River water quality samples are taken at eight locations between the Ford Dam (Lock and Dam No.1) and the 694 bridge. All samples are collected from the middle of the channel when possible. During winter months, some of the sampling locations are adjusted based upon access to open river water.

River Water Quality Monitoring Results

Samples are collected for nutrients, sediment, inorganics, organics, and metals analyses. Data are submitted annually to the MPCA’s water quality database (EQuIS) and are also available upon request from MWMO monitoring staff.

Mississippi River Water Elevation Monitoring

Monitoring team staff pose for a photo after installing a staff gauge in the Mississippi River.
Monitoring team staff pose for a photo after installing a staff gauge in the Mississippi River.

The MWMO has monitored Mississippi River water elevations (commonly referred to as stage) at six bacteria sampling site locations since 2005. Mississippi River water elevations rise and fall in response to precipitation events and snow melt, and are also influenced by the dams at St. Anthony Falls and Lock & Dam No. 1. Since the river pools behind the dams, control activities at the dam cause changes in river elevation, even in the absence of precipitation.

Each year, MWMO staff install and survey the river gauges to a nearby benchmark. Gauges are also surveyed before they are removed for the season to ensure they did not move throughout the year.

River level measurements are recorded at each gauge at least twice per month and are converted to an elevation. The MWMO river elevation data are equivalent to data collected by agencies using the North American Vertical Datum, 1988 (NAVD88).

Mississippi River Bathymetry Mapping

Staff conducting bathymetric mapping near the Lowry Avenue Bridge in June 2015.
Staff conducting bathymetric mapping near the Lowry Avenue Bridge in June 2015.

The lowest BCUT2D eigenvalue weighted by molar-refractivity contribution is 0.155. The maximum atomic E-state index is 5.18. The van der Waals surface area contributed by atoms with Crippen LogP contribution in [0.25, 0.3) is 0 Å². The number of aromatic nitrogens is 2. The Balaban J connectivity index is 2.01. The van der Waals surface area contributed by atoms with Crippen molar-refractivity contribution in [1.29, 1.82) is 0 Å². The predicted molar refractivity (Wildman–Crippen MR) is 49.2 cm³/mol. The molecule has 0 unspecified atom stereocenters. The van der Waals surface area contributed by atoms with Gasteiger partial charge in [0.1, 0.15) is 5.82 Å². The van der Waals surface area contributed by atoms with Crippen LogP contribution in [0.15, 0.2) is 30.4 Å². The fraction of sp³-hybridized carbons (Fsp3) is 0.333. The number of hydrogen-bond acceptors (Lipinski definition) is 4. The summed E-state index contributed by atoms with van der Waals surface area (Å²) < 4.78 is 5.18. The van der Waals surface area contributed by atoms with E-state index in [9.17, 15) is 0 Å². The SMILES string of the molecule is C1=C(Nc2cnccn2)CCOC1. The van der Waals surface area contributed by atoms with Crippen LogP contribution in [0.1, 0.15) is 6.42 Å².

The purpose of collecting Mississippi River bathymetric data is to provide baseline data on the Mississippi River. This mapping project records the morphology of the river bed. Rock piles, deep holes, navigation channels, dunes, pilings and other structures are mapped. The mapping produced data that show 1-foot contours, hardness, track, and vegetation.

Launched in 2014, Mississippi River bathymetric mapping is performed in the summer months when navigation is easiest along shore and upstream where the river bottom is typically rocky and shallow. The MWMO maps the entire reach of the Mississippi River within the watershed boundaries: between Lock and Dam No.1 at the Ford Bridge in Minneapolis to just downstream of the Hwy 694 Bridge in Fridley. The MWMO uses a Lowrance HDS-5 Gen2 Fishfinder/Chartplotter (Navico, Inc.) device to collect data along with a Lowrance Point-1 GPS/HDG Antenna (Navico, Inc.) to increase position accuracy. The boat is navigated along a course of parallel tracks covering the area between river banks at a speed of approximately 5 miles per hour to ensure high-quality data. A BioBase (Navico, Inc.) server is used to store the data and merge it to form a single map of the river bottom.

Changes in river morphology will be tracked over multiple years and maps will be created to display the changing river bottom.